Giving a Technical Presentation

Vishal Kotcherlakota

When was the last time you presented something?

Who attended it?

Why were you presenting?

What was it about?

How did you make your presentation?

Were you happy with the result?

Engineers generally don't like presenting.

I didn't feel comfortable in front of everyone.

I got feedback that I was "too technical".

I didn't have enough time to share my ideas.

My presentation just didn't look good.

Often, presentations become stressful and unpleasant.

It doesn't have to be that way!

Presentations let you share what you've done!

They can help you get visibility, get talent/resources, advocate for your interests, convince people to join your cause, and much more!

At its best, presentation is leadership.

There's a set of elements that make technical presentations highly effective.

Vishal's Three Elements of Effective Presentations

  1. The Audience. Who are they? What do they care about?
  2. The Story. What do you want to tell them about?
  3. The Delivery. How are you going to tell them?

Overlook any of these three, and your presentation won't be as effective as it should be.

The Audience

Who's your audience?

Who are you presenting to?

What kinds of members are there in your audience?

  • Colleagues
  • Managers
  • Advisors
  • Decision-makers

Are there any other "members" of the audience that you can think of?

How about the room?

Or the clock?

Not all of your audience members are equal.

What kind of factors can make some people more important than others?

  • Authority?
  • Influence?
  • Budget?
  • Responsibility?
  • Engagement?

Who really needs to hear you? Why?

Why are you presenting to your VIP?

What's your objective?

How does your VIP help you get there?

What's their background?

But I'm not a people person! How am I going to figure this out?

Practical Exercise

Defining Your Audience

The Story

“If you don’t know what you want to achieve in your presentation your audience never will.” - Harvey Diamond

What are you going to talk about?

This is a deceptively simple question, especially for engineers.

Your technology is like an ocean.

It's vast and it's got many different facets to it.

It's hard to comprehend without any context.

Your job is to plot a course across for your audience.

How will you convince your audience to follow you?

How do I plot my course?

Your topic has layers of meaning, like an onion.

Different people have different layers of understanding.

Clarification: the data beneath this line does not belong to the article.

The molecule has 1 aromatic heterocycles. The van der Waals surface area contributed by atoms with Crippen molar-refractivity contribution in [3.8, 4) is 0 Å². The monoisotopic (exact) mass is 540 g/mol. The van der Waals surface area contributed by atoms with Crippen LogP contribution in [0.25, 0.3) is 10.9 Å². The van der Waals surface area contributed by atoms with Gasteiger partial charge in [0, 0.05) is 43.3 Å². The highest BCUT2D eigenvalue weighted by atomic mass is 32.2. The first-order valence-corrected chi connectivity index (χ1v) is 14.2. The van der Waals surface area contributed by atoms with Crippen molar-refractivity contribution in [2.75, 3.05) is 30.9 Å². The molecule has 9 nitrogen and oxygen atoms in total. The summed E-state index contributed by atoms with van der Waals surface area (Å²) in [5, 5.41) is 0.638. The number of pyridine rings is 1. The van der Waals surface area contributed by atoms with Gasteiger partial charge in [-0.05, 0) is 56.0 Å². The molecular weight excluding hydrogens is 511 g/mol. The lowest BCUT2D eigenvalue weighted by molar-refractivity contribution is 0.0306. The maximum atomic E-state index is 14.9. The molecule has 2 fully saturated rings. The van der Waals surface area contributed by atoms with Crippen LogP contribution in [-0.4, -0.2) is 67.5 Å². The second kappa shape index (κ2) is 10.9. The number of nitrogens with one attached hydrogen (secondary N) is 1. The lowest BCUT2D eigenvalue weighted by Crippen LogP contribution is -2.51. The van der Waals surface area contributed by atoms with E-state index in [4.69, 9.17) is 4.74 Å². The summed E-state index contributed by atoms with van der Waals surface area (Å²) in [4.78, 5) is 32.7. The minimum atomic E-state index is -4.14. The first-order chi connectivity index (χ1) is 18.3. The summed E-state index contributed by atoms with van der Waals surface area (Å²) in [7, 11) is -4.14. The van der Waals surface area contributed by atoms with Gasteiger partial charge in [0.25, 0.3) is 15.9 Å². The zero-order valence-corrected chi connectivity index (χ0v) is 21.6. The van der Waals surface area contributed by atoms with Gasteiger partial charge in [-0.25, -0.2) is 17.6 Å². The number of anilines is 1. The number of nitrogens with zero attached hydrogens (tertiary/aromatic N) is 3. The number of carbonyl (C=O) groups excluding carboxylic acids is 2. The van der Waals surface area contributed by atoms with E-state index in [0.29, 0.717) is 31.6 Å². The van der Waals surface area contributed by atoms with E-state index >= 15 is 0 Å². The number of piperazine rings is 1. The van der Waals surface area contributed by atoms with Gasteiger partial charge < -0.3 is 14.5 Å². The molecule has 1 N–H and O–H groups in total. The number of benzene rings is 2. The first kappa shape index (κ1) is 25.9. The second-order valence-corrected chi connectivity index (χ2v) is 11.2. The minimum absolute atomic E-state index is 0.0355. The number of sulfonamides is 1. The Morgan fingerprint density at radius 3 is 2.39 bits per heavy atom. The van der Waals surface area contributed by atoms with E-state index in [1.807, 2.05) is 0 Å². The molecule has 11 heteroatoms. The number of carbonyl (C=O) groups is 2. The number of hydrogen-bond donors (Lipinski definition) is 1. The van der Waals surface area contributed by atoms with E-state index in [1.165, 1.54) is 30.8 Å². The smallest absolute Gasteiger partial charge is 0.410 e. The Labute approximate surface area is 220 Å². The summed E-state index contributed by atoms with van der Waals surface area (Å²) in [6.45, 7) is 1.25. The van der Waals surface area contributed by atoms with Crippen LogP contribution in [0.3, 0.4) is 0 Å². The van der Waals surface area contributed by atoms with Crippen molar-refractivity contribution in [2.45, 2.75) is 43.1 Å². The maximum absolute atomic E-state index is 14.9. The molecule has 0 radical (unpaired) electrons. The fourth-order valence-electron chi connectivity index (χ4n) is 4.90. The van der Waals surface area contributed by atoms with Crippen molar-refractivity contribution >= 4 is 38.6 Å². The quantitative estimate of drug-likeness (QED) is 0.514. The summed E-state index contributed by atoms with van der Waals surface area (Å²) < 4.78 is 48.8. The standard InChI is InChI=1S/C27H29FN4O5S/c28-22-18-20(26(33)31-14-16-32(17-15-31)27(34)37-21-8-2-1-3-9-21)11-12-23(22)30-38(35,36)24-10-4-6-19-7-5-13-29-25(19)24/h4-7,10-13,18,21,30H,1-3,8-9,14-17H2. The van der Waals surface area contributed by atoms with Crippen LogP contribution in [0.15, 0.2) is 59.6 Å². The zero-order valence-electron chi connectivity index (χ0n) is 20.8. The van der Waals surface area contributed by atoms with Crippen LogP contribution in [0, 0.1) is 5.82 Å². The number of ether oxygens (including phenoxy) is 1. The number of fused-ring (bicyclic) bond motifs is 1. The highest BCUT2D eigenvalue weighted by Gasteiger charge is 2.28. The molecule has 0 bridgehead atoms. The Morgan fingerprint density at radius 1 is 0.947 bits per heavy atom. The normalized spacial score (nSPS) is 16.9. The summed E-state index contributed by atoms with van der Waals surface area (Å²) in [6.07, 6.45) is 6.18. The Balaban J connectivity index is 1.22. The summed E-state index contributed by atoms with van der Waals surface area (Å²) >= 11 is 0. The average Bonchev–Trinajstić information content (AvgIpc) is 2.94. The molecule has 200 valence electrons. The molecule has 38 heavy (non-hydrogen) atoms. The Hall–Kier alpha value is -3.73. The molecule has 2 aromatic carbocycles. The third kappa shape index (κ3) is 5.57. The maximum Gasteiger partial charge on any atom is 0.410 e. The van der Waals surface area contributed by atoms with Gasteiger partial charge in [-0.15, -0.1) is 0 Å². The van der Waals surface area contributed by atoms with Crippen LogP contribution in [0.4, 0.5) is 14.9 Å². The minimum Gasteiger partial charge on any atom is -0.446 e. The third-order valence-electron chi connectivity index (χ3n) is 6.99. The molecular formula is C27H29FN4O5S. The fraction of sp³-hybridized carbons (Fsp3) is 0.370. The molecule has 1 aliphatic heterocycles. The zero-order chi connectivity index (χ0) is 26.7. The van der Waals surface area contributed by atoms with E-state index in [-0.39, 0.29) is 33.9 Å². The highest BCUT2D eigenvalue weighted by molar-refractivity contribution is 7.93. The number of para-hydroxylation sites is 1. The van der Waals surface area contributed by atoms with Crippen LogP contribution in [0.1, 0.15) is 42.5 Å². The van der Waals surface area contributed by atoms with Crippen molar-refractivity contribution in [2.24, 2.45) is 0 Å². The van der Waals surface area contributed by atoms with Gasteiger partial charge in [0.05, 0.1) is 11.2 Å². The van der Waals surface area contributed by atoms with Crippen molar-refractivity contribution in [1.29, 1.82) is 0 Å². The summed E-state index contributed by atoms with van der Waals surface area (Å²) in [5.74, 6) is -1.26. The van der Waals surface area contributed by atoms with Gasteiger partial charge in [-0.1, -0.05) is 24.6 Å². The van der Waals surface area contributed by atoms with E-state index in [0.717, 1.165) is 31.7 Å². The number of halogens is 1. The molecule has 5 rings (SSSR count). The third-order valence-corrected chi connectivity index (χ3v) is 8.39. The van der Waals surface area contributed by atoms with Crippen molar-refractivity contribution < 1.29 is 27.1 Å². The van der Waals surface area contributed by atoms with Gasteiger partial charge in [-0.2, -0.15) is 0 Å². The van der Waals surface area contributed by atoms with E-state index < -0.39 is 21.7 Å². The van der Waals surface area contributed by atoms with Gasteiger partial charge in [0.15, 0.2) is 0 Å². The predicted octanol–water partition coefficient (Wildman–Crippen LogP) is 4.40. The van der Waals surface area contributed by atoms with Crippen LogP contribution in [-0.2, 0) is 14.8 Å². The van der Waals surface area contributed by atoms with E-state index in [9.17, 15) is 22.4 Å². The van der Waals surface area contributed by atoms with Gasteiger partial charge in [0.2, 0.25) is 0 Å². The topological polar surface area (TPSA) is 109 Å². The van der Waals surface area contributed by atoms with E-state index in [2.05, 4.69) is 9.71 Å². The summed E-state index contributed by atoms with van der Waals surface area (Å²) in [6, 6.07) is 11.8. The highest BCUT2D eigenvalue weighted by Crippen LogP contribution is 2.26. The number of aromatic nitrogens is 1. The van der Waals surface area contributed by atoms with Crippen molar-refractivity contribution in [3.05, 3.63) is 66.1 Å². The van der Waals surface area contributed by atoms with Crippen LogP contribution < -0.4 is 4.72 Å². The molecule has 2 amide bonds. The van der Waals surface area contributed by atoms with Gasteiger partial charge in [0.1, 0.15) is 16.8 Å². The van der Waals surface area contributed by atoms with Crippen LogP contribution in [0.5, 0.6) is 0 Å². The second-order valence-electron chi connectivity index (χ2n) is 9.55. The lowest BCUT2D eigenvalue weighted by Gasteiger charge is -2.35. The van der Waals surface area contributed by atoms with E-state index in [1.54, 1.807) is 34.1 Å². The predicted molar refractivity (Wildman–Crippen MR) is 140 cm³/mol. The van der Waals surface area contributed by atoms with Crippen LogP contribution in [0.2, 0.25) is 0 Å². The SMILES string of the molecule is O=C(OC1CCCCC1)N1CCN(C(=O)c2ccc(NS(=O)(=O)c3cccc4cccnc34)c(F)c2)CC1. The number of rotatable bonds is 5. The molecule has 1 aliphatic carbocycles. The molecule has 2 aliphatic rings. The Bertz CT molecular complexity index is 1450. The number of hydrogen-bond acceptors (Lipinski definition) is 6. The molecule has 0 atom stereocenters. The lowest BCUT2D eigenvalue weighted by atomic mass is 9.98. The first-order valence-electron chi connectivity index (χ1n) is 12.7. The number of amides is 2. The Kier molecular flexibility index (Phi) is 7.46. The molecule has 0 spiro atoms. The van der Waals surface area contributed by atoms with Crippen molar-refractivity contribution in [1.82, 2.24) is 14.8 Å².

What's the minimum context that people need to understand?

Finding "the Pain"

Technical problems (and solutions) are about "the pain".

"The pain" has many forms, but it often translates to schedule or cost impact.

What is the issue? What are its impacts?

Is there a solution? How well does it work?

What are future applications of your solution?

Practical Exercise

Defining Your Story

The Delivery

“There are always three speeches, for every one you actually gave. The one you practiced, the one you gave, and the one you wish you gave.” – Dale Carnegie

What makes a speaker worth listening to?

  • Genuine interest/knowledge in topic.
  • Upbeat, energetic.
  • Engages the audience.

Good news! As an engineer, you've got the first one nailed.

But how do I become energetic and engaging?

Practice is important, but it can only get you so far.

What you might need is a paradigm shift.

You're not presenting.

You're having a conversation.

Well, what's the difference?

Conversations are much less stressful. (after all, you have them every day)

They imply a dialogue between you and the audience.

They allow for a great deal of flexibility.

If your audience feels like they're conversing with you, they're more likely to buy in.

So how do I have a conversation?

People think in terms of stories, not facts.

The easiest way to start into a conversation is to tell a story.

You might guess what's next...

Practical Exercise

Delivering a Story

Wrap up

“No one ever complains about a speech being too short!” – Ira Hayes

What have we talked about today?

A framework for thinking about presentations.

Strategies for finding your VIPs.

Finding "the pain".

Reframing your presentations as conversations.

Thanks for listening!